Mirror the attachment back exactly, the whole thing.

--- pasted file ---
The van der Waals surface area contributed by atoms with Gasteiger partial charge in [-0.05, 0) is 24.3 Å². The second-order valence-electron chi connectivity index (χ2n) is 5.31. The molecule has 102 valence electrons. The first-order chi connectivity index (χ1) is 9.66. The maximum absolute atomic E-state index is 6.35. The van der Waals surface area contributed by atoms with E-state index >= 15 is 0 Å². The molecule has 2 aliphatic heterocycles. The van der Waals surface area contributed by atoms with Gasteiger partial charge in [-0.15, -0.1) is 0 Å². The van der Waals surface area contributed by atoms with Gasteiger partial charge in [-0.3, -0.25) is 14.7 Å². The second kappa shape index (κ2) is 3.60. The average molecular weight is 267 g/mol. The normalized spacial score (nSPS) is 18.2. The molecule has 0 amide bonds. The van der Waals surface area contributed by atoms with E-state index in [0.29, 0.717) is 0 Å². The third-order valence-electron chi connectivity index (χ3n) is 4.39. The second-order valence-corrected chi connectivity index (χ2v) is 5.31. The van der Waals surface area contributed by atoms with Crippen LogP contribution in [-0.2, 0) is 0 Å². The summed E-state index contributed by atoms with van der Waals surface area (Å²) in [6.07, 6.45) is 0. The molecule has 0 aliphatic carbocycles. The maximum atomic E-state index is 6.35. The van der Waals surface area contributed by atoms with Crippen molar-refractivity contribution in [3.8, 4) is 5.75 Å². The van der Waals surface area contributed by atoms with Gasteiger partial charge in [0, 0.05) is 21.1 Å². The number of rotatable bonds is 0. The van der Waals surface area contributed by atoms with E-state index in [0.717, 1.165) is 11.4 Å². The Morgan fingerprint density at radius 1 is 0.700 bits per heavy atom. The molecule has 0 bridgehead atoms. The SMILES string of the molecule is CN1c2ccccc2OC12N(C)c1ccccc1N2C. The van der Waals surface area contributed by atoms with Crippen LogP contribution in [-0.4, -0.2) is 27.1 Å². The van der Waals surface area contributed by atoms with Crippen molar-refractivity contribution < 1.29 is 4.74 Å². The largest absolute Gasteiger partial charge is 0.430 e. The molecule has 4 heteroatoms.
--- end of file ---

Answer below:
The van der Waals surface area contributed by atoms with Gasteiger partial charge in [-0.05, 0) is 24.3 Å². The second-order valence-electron chi connectivity index (χ2n) is 5.31. The molecule has 102 valence electrons. The first-order chi connectivity index (χ1) is 9.66. The maximum absolute atomic E-state index is 6.35. The van der Waals surface area contributed by atoms with E-state index >= 15 is 0 Å². The molecule has 2 aliphatic heterocycles. The van der Waals surface area contributed by atoms with Gasteiger partial charge in [-0.15, -0.1) is 0 Å². The van der Waals surface area contributed by atoms with Gasteiger partial charge in [-0.3, -0.25) is 14.7 Å². The second kappa shape index (κ2) is 3.60. The average molecular weight is 267 g/mol. The normalized spacial score (nSPS) is 18.2. The molecule has 0 amide bonds. The van der Waals surface area contributed by atoms with E-state index in [0.29, 0.717) is 0 Å². The third-order valence-electron chi connectivity index (χ3n) is 4.39. The second-order valence-corrected chi connectivity index (χ2v) is 5.31. The van der Waals surface area contributed by atoms with Crippen LogP contribution in [-0.2, 0) is 0 Å². The summed E-state index contributed by atoms with van der Waals surface area (Å²) in [6.07, 6.45) is 0. The molecule has 0 aliphatic carbocycles. The maximum atomic E-state index is 6.35. The van der Waals surface area contributed by atoms with Crippen molar-refractivity contribution in [3.8, 4) is 5.75 Å². The van der Waals surface area contributed by atoms with Gasteiger partial charge in [0, 0.05) is 21.1 Å². The number of rotatable bonds is 0. The van der Waals surface area contributed by atoms with E-state index in [0.717, 1.165) is 11.4 Å². The Morgan fingerprint density at radius 1 is 0.700 bits per heavy atom. The molecule has 0 bridgehead atoms. The SMILES string of the molecule is CN1c2ccccc2OC12N(C)c1ccccc1N2C. The van der Waals surface area contributed by atoms with Crippen LogP contribution in [-0.4, -0.2) is 27.1 Å². The van der Waals surface area contributed by atoms with Crippen molar-refractivity contribution < 1.29 is 4.74 Å². The largest absolute Gasteiger partial charge is 0.430 e. The molecule has 4 heteroatoms.